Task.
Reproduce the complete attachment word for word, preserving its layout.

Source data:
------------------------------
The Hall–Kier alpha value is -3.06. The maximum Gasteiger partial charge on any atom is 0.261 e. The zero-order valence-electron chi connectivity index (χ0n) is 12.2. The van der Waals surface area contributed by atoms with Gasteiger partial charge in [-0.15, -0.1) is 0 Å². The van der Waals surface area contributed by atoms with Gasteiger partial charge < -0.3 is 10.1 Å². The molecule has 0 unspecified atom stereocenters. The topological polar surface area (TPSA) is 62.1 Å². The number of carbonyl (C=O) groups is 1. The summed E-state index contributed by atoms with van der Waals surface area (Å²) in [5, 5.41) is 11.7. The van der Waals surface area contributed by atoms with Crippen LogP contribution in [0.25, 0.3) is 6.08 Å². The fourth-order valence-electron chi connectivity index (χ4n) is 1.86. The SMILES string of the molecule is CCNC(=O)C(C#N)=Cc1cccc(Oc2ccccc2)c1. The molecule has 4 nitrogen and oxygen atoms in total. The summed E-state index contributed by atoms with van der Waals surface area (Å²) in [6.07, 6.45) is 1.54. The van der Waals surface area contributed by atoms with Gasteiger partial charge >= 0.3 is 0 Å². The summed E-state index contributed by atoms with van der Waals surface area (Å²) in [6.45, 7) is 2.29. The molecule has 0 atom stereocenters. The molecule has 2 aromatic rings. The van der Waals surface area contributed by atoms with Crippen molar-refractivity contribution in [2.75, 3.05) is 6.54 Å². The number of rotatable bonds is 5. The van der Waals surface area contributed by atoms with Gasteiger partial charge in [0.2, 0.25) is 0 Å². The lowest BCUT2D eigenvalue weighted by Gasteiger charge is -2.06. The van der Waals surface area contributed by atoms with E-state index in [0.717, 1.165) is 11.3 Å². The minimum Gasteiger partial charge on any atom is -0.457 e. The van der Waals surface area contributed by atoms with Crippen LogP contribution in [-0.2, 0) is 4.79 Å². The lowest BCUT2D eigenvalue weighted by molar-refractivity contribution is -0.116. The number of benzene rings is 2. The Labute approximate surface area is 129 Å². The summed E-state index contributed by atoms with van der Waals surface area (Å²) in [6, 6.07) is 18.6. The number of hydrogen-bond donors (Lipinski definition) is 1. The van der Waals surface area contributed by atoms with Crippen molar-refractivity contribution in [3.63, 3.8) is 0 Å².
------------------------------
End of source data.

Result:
The Hall–Kier alpha value is -3.06. The maximum Gasteiger partial charge on any atom is 0.261 e. The zero-order valence-electron chi connectivity index (χ0n) is 12.2. The van der Waals surface area contributed by atoms with Gasteiger partial charge in [-0.15, -0.1) is 0 Å². The van der Waals surface area contributed by atoms with Gasteiger partial charge < -0.3 is 10.1 Å². The molecule has 0 unspecified atom stereocenters. The topological polar surface area (TPSA) is 62.1 Å². The number of carbonyl (C=O) groups is 1. The summed E-state index contributed by atoms with van der Waals surface area (Å²) in [5, 5.41) is 11.7. The van der Waals surface area contributed by atoms with Crippen LogP contribution in [0.25, 0.3) is 6.08 Å². The fourth-order valence-electron chi connectivity index (χ4n) is 1.86. The SMILES string of the molecule is CCNC(=O)C(C#N)=Cc1cccc(Oc2ccccc2)c1. The molecule has 4 nitrogen and oxygen atoms in total. The summed E-state index contributed by atoms with van der Waals surface area (Å²) in [6.07, 6.45) is 1.54. The van der Waals surface area contributed by atoms with Gasteiger partial charge >= 0.3 is 0 Å². The summed E-state index contributed by atoms with van der Waals surface area (Å²) in [6.45, 7) is 2.29. The molecule has 0 atom stereocenters. The molecule has 2 aromatic rings. The van der Waals surface area contributed by atoms with Crippen molar-refractivity contribution in [2.75, 3.05) is 6.54 Å². The number of rotatable bonds is 5. The van der Waals surface area contributed by atoms with Gasteiger partial charge in [0.2, 0.25) is 0 Å². The lowest BCUT2D eigenvalue weighted by Gasteiger charge is -2.06. The van der Waals surface area contributed by atoms with E-state index in [0.717, 1.165) is 11.3 Å². The minimum Gasteiger partial charge on any atom is -0.457 e. The van der Waals surface area contributed by atoms with Crippen LogP contribution in [-0.2, 0) is 4.79 Å². The lowest BCUT2D eigenvalue weighted by molar-refractivity contribution is -0.116. The number of benzene rings is 2. The Labute approximate surface area is 129 Å². The summed E-state index contributed by atoms with van der Waals surface area (Å²) in [6, 6.07) is 18.6. The number of hydrogen-bond donors (Lipinski definition) is 1. The van der Waals surface area contributed by atoms with Crippen molar-refractivity contribution in [3.63, 3.8) is 0 Å².